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Air conditioners work the same way as refrigerators. Instead of cooling just the inside of a refrigerator, an air conditioner cools a room, a whole house, or an office. The first modern air conditioning system was developed in 1902 by a young electrical engineer named Willis Carrier.
Air conditioners use refrigeration to chill indoor air, taking advantage of a remarkable physical law: When a liquid converts to a gas (in a process called phase conversion), it absorbs heat. Air conditioners exploit this feature of phase conversion by forcing special chemical compounds to evaporate and condense over and over again in a closed system of coils.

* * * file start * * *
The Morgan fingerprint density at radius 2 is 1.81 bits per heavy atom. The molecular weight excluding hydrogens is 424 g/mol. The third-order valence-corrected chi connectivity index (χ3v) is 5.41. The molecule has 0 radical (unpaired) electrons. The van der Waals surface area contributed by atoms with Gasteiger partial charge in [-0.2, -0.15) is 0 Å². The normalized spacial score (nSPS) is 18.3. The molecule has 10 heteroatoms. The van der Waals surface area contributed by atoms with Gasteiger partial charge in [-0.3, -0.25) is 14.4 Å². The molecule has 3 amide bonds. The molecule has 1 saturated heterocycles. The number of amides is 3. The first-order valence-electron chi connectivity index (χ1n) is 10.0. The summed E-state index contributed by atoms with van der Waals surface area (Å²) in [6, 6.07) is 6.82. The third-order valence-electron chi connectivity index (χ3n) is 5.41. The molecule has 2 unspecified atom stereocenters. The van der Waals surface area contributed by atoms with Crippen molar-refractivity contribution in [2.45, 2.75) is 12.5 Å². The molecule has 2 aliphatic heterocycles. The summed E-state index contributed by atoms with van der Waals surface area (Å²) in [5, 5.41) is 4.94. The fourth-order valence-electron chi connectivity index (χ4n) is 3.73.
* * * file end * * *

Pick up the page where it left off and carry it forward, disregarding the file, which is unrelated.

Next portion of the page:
How Does it Work?
The machine has three main parts. They are a compressor, a condenser and an evaporator. The compressor and condenser are usually located on the outside. The evaporator is located on the inside of the house. When hot air in the room or house flows over the cold, low-pressure evaporator coils, the refrigerant inside absorbs heat as it changes from a liquid to a gaseous state. To keep cooling efficiently, the air conditioner has to convert the refrigerant gas back to a liquid again. To do that, a compressor puts the gas under high pressure, a process that creates unwanted heat. All the extra heat created by compressing the gas is then evacuated to the outdoors with the help of a second set of coils called condenser coils, and a second fan. As the gas cools, it changes back to a liquid, and the process starts all over again.